TWO AND A HALF STARS A group of villagers plot to steal their life savings from the banker who robbed them first.
COMEDY Argentina Spanish Language #HEROICLOSERS
Ricardo Darîn, Luis Brandoni
As Fermin the hero of this revenge comedy caper would say, when life gives you a kick in the balls it’s time to say ‘enough!’ Inevitably it does, and he does too. The kick is a white collar bank heist which relieves Fermin of his life savings on the eve of an Argentinian economic collapse. The caper is a complicated plot to steal it back, one which involves several colourful friends from his village, all victims of wrong-doing.
Such is the way of this kind of been-here movie, it’s never about the outcome (signposted from the opening frames and one that never strays from expectation), it’s all about the journey. Therefore maintaining our interest relies heavily on an engaging script and an engaged director who can freshen up the familiar without making it seem too fresh. We want to see quirky misfits take on the system, we need tragedy and humour and pathos, we need the underdog(s) to win, we must resolve in the favour and finish on a high note. But above all, we want it to feel different. A tricky proposition.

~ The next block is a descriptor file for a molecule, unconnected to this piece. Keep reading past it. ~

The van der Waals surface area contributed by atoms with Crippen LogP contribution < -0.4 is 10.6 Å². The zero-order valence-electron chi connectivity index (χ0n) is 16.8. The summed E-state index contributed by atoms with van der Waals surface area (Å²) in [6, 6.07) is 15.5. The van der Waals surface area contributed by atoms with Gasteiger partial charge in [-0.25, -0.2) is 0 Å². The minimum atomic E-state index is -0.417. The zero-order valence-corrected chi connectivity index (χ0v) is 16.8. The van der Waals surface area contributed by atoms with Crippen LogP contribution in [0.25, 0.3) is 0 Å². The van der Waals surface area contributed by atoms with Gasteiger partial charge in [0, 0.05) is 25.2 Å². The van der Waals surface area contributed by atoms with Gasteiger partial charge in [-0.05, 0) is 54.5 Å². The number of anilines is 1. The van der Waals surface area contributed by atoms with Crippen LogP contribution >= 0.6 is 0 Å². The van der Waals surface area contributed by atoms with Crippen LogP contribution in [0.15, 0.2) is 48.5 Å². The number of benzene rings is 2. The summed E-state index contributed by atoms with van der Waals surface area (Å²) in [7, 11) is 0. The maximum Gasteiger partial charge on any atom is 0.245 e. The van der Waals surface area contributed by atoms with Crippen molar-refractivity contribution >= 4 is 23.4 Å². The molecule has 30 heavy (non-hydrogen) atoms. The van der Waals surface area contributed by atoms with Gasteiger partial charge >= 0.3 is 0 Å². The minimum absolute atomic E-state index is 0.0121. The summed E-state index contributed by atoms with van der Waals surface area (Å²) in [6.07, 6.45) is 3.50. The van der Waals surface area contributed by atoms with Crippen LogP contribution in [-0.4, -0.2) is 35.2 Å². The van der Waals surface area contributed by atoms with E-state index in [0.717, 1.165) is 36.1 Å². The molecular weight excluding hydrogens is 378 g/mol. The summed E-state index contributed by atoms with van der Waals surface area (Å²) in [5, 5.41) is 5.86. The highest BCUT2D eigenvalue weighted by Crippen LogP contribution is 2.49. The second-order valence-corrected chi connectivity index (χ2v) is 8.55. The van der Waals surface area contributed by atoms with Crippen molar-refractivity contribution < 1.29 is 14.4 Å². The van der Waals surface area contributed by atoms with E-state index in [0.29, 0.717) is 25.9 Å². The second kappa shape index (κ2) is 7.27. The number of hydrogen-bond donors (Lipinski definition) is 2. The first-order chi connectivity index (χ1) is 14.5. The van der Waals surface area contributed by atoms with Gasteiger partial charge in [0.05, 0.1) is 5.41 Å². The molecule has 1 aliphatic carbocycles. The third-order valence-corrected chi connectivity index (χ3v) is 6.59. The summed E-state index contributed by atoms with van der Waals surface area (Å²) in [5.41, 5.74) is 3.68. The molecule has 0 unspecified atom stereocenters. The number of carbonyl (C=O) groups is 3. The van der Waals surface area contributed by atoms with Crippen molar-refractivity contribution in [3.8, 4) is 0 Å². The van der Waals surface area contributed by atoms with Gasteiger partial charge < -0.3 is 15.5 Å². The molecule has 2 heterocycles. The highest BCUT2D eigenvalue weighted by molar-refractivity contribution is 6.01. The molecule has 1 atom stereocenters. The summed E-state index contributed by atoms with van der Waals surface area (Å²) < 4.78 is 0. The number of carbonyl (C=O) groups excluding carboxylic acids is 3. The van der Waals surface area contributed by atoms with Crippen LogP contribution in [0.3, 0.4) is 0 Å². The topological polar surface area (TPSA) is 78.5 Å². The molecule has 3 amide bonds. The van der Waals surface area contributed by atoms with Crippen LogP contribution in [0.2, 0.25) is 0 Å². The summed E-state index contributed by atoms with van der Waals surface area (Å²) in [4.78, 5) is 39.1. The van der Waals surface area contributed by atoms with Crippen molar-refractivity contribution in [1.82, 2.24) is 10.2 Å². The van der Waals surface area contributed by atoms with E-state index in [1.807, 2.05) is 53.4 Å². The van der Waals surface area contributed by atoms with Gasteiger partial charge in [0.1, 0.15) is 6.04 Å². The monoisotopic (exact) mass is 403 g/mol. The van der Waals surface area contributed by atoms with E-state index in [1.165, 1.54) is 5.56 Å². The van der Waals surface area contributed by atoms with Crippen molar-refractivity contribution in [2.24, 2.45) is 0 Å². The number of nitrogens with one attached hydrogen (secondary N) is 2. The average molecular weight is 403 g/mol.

So how does Argentinian director Sebastián Borensztein achieve this? Well, arguably, he doesn’t. We run the gamut of quirky misfits, we have the humour and tragedy and pathos, we have low notes and high and we have the backdrop of Argentinian economic policy to give it a deeper resonance. What we don’t have is heart. Perhaps the story doesn’t export terribly well and, like New Zealand films about sheep, has greater resonance in its home country. Dull is too strong a word, but nor is it especially captivating.
HEROIC LOSERS wobbles along a path populated with languid passages of limited interest, sentimental contrivances and madcap moments which owe more to 1970’s screwball comedy. Because the film keeps one foot in mundane reality and another in cheerful absurdity, the results fail to satisfy on either count. We don’t believe in their plight, and we don’t much care about these characters. Again, no heart. And this despite the star-wattage of Ricardo Darîn (Argentina’s compelling everyman) plus the stunt casting of his son as his son. HEROIC LOSERS may be an amiable enough distraction, but that’s about it.